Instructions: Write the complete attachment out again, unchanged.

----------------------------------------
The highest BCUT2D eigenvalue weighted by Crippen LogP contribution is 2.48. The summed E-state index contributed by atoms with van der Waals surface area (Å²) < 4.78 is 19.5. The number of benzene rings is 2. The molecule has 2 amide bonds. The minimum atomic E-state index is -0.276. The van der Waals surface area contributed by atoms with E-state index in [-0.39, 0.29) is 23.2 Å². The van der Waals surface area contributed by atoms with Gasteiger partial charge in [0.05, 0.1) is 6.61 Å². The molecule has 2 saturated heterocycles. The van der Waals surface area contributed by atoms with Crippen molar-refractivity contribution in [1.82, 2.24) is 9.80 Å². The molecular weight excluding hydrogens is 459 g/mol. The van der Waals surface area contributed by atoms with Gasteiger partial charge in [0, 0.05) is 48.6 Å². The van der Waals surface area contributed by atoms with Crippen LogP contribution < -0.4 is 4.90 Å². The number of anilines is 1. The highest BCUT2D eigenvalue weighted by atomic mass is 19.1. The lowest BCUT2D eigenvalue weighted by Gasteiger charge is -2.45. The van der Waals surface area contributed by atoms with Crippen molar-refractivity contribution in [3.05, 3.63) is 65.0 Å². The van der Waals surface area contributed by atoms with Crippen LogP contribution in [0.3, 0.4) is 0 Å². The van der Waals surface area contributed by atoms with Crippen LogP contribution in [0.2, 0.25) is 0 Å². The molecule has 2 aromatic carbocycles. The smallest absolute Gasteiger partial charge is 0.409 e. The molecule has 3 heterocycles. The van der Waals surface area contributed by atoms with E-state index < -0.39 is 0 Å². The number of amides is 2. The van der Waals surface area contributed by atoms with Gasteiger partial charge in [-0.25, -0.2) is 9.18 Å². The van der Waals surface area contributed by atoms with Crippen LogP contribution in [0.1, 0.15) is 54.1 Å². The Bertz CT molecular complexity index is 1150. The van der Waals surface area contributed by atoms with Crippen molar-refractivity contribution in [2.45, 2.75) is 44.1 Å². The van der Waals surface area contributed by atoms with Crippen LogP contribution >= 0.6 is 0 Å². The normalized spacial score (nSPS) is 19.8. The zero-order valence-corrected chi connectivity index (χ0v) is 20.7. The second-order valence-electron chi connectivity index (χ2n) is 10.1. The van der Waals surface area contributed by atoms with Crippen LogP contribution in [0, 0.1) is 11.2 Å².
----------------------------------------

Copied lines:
The highest BCUT2D eigenvalue weighted by Crippen LogP contribution is 2.48. The summed E-state index contributed by atoms with van der Waals surface area (Å²) < 4.78 is 19.5. The number of benzene rings is 2. The molecule has 2 amide bonds. The minimum atomic E-state index is -0.276. The van der Waals surface area contributed by atoms with E-state index in [-0.39, 0.29) is 23.2 Å². The van der Waals surface area contributed by atoms with Gasteiger partial charge in [0.05, 0.1) is 6.61 Å². The molecule has 2 saturated heterocycles. The van der Waals surface area contributed by atoms with Crippen molar-refractivity contribution in [1.82, 2.24) is 9.80 Å². The molecular weight excluding hydrogens is 459 g/mol. The van der Waals surface area contributed by atoms with Gasteiger partial charge in [0, 0.05) is 48.6 Å². The van der Waals surface area contributed by atoms with Crippen LogP contribution < -0.4 is 4.90 Å². The number of anilines is 1. The highest BCUT2D eigenvalue weighted by atomic mass is 19.1. The lowest BCUT2D eigenvalue weighted by Gasteiger charge is -2.45. The van der Waals surface area contributed by atoms with Crippen molar-refractivity contribution in [3.05, 3.63) is 65.0 Å². The van der Waals surface area contributed by atoms with Crippen LogP contribution in [0.3, 0.4) is 0 Å². The van der Waals surface area contributed by atoms with Crippen LogP contribution in [0.2, 0.25) is 0 Å². The molecule has 2 aromatic carbocycles. The smallest absolute Gasteiger partial charge is 0.409 e. The molecule has 3 heterocycles. The van der Waals surface area contributed by atoms with E-state index < -0.39 is 0 Å². The number of amides is 2. The van der Waals surface area contributed by atoms with Gasteiger partial charge in [-0.25, -0.2) is 9.18 Å². The van der Waals surface area contributed by atoms with Crippen LogP contribution in [0.1, 0.15) is 54.1 Å². The Bertz CT molecular complexity index is 1150. The van der Waals surface area contributed by atoms with Crippen molar-refractivity contribution in [2.45, 2.75) is 44.1 Å². The van der Waals surface area contributed by atoms with Crippen LogP contribution >= 0.6 is 0 Å². The normalized spacial score (nSPS) is 19.8. The zero-order valence-corrected chi connectivity index (χ0v) is 20.7. The second-order valence-electron chi connectivity index (χ2n) is 10.1. The van der Waals surface area contributed by atoms with Crippen LogP contribution in [0, 0.1) is 11.2 Å².